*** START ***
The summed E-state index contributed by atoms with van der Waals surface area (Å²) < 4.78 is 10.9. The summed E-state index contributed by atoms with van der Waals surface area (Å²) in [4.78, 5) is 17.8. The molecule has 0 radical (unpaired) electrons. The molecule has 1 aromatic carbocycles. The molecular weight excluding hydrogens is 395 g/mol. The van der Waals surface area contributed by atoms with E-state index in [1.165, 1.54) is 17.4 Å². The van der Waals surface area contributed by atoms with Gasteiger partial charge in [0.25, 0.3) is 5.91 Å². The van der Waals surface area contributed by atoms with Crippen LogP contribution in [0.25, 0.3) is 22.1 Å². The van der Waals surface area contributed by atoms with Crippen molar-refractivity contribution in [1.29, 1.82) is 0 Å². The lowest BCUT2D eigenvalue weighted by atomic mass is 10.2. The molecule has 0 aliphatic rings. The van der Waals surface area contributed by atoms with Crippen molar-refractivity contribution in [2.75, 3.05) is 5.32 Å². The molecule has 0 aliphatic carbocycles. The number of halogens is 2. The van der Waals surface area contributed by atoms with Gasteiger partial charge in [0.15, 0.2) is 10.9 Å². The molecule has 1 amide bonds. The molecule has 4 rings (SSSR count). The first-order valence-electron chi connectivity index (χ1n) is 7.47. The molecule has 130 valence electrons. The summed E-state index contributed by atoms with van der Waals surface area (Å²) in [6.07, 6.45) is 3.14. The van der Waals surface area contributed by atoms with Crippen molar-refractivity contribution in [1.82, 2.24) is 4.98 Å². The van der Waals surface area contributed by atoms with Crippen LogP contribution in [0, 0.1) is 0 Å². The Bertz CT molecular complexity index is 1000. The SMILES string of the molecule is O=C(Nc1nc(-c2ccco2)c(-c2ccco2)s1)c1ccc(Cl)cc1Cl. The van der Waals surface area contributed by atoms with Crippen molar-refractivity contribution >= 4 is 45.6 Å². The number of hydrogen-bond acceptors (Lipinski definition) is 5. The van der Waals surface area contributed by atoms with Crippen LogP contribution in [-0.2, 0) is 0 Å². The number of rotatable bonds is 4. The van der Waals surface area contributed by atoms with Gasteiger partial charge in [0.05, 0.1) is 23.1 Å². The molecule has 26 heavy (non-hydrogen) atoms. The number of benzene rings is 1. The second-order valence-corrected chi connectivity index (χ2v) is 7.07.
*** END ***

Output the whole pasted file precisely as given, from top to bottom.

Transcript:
The summed E-state index contributed by atoms with van der Waals surface area (Å²) < 4.78 is 10.9. The summed E-state index contributed by atoms with van der Waals surface area (Å²) in [4.78, 5) is 17.8. The molecule has 0 radical (unpaired) electrons. The molecule has 1 aromatic carbocycles. The molecular weight excluding hydrogens is 395 g/mol. The van der Waals surface area contributed by atoms with E-state index in [1.165, 1.54) is 17.4 Å². The van der Waals surface area contributed by atoms with Gasteiger partial charge in [0.25, 0.3) is 5.91 Å². The van der Waals surface area contributed by atoms with Crippen LogP contribution in [0.25, 0.3) is 22.1 Å². The van der Waals surface area contributed by atoms with Crippen molar-refractivity contribution in [1.29, 1.82) is 0 Å². The lowest BCUT2D eigenvalue weighted by atomic mass is 10.2. The molecule has 0 aliphatic rings. The van der Waals surface area contributed by atoms with Crippen molar-refractivity contribution in [2.75, 3.05) is 5.32 Å². The molecule has 0 aliphatic carbocycles. The number of halogens is 2. The van der Waals surface area contributed by atoms with Gasteiger partial charge in [0.15, 0.2) is 10.9 Å². The molecule has 1 amide bonds. The molecule has 4 rings (SSSR count). The first-order valence-electron chi connectivity index (χ1n) is 7.47. The molecule has 130 valence electrons. The summed E-state index contributed by atoms with van der Waals surface area (Å²) in [6.07, 6.45) is 3.14. The van der Waals surface area contributed by atoms with Crippen molar-refractivity contribution in [1.82, 2.24) is 4.98 Å². The van der Waals surface area contributed by atoms with Crippen LogP contribution in [0, 0.1) is 0 Å². The Bertz CT molecular complexity index is 1000. The SMILES string of the molecule is O=C(Nc1nc(-c2ccco2)c(-c2ccco2)s1)c1ccc(Cl)cc1Cl. The van der Waals surface area contributed by atoms with Crippen molar-refractivity contribution >= 4 is 45.6 Å². The number of hydrogen-bond acceptors (Lipinski definition) is 5. The van der Waals surface area contributed by atoms with Crippen LogP contribution in [-0.2, 0) is 0 Å². The number of rotatable bonds is 4. The van der Waals surface area contributed by atoms with Gasteiger partial charge in [0.05, 0.1) is 23.1 Å². The molecule has 26 heavy (non-hydrogen) atoms. The number of benzene rings is 1. The second-order valence-corrected chi connectivity index (χ2v) is 7.07.